Sanchez travels Thursday to Washington for meeting with Biden at the White House

Sanchez travels Thursday to Washington for meeting with Biden at the White House

The head of the GovernmentPedro Sánchez, travels this Thursday to Washington to meet with the President of the United States, Joe Biden, in order to strengthen the bilateral relationship and to advance in agreements such as the one on land contaminated with plutonium from the nuclear accident at Palomares (Almeria) in 1966.

Sanchez will travel to the U.S. capital after chairing in Madrid an extraordinary Council of Ministers on the drought and his first act in Washington will be today at the residence of the Spanish ambassador.

There he will intervene in the award ceremony of the Grand Cross of the Order of Isabella the Catholic. to former Speaker of the U.S. House of Representatives Nancy Pelosi.

It was last April 25 when the government agreed to the awarding of this distinction to the U.S. politician.a member of President Biden’s Democratic Party, by “breaking glass ceilings” by being the first woman to become Speaker of the House of Representatives since its founding.

Will be Friday when Biden will receive Sanchez in the Oval Office of the White House, a meeting that the Administration hopes will serve to consolidate bilateral relations and close agreements which have been crystallizing in recent months such as the negotiation for the United States to take plutonium-contaminated land by the Palomares nuclear accident.

In advance of that meeting, the Minister of Foreign AffairsJosé Manuel Albares, and the U.S. Secretary of State, Antony Blinken, held a meeting this Wednesday in Washington in which they expressed their political will to resolve this issue, which is, as they explained, in technical discussions.

Foreign Minister Jose Manuel Albares and Secretary of State Antony Blinken at a press conference in Washington.

The Palomares cleanup

The Spanish government has called on Washington to fulfill the commitment made in 2015 to bring the sands contaminated with plutonium 57 years ago to a Nevada desert.

“First of all, we recognize the importance of this issue,” Blinken said at a press conference alongside Albares in which he said that negotiations for the cleanup of the area will resume soon.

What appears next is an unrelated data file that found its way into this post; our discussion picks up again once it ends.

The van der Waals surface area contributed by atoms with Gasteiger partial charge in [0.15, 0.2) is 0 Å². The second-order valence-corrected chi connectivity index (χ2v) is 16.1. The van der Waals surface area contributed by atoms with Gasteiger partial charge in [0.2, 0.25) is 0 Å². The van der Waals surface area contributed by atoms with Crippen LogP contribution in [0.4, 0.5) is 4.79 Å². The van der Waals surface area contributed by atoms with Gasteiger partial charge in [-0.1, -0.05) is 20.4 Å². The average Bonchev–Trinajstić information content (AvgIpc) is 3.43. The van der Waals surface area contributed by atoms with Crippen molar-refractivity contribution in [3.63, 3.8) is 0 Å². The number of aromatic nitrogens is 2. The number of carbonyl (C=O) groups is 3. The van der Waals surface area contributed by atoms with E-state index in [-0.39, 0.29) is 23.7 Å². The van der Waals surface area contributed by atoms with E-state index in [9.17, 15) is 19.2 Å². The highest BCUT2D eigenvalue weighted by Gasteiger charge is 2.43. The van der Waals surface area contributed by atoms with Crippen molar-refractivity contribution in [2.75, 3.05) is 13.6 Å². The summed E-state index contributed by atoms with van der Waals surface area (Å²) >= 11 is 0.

For his part, Albares assured that there is a common will to resolve this matter although he admitted that it is a complex issue and there are still aspects to be resolved.

The Palomares nuclear accident occurred on January 17, 1966, when two U.S. Air Force aircraft collided, causing the release and fall of four thermonuclear bombs.

In total, it is 50,000 cubic meters of soil contaminated with half a kilo of plutonium and which means that the radioactive stigma remains in Cuevas de Almanzora, the Almeria municipality to which Palomares and Villaricos belong, more than half a century later.

The war in Ukraine will be another central issue in Sanchez’s meeting with Biden, and the two will also address issues such as the climate emergency, attacks on democratic institutions such as those experienced in the United States and Brazil, and the strengthening of the European Union’s relationship with the North American country.

Sanchez will share with Biden the priorities for the six-month European presidency and will seek synergies, especially in the framework of the EU-Latin America and Caribbean summit in July.

Another item on the agenda will be. the agreement signed at the end of March for Spain and Canada to to welcome Latin American migrants who often migrate to the United States. and whose applications will now be processed in centers that Washington wants to build in Colombia and Guatemala.

The meeting comes just a day after the so-called Title 42, which has allowed migrants who crossed into the United States to be automatically deported to Mexico without giving them opportunity to apply for asylum and with the argument that it was necessary to isolate the country because of the covid-19 pandemic.

Migrants wait for U.S. authorities, between a barbed wire barrier and the border fence at the U.S.-Mexico border, as seen from Ciudad Juarez, Mexico.

Kayleigh Williams